Jean on the other hand rarely said anything that had anything to do with what was actually being discussed and would continually pull the conversation in a different and much more confusing direction just as things were getting most interesting. She is honestly one of the worst speakers I can ever recall seeing at any of these debates. I have a personal policy of never skipping past opposing viewpoints while watching a debate but with Jean I ended up breaking that policy for the first time in many many months.

    Great debate overall and although you did very well, I would have to agree that it was Harris who stood out as the true rockstar of the event.

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    About Me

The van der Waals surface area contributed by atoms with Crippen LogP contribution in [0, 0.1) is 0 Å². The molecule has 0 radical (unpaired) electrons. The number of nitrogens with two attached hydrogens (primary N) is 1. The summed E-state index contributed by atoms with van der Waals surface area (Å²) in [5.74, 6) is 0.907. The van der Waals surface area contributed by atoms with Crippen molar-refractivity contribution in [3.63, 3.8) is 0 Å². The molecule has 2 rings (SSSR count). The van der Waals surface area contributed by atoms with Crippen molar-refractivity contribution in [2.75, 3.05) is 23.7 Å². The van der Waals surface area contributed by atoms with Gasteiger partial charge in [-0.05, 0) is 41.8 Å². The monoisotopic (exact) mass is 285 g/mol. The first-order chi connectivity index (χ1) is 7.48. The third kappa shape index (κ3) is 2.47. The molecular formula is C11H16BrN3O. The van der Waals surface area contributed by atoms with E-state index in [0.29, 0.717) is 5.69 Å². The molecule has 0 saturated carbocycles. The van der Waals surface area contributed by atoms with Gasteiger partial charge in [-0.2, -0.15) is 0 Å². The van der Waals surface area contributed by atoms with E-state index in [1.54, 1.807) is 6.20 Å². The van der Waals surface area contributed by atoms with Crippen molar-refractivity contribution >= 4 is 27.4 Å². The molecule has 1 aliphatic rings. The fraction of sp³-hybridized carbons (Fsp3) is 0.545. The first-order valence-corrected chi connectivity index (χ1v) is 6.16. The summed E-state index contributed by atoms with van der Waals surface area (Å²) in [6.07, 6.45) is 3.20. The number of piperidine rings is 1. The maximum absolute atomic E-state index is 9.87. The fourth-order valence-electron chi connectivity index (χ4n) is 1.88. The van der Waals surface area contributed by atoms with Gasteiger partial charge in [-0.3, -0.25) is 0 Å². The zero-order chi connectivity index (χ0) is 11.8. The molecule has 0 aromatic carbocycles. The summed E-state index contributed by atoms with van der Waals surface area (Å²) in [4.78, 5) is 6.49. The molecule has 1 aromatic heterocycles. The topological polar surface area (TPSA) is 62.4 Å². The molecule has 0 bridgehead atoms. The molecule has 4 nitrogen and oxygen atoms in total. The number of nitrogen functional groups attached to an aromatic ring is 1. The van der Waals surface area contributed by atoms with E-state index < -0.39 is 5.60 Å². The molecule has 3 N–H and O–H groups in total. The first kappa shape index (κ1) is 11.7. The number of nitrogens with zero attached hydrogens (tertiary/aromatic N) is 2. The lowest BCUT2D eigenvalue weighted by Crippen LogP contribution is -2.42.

Dr. Shermer is the Founding Publisher of Skeptic magazine and editor of Skeptic.com, a monthly columnist for Scientific American, and an Adjunct Professor at Claremont Graduate University. His latest book is The Mind of the Market, on evolutionary economics. His last book was Why Darwin Matters: Evolution and the Case Against Intelligent Design, and he is also the author of The Science of Good and Evil and of Why People Believe Weird Things. He received his B.A. in psychology from Pepperdine University, M.A. in experimental psychology from California State University, Fullerton, and his Ph.D. in the history of science from Claremont Graduate University (1991). He was a college professor for 20 years, and since his creation of Skeptic magazine he has appeared on such shows as The Colbert Report, 20/20, Dateline, Charlie Rose, and Larry King Live (but, proudly, never Jerry Springer!).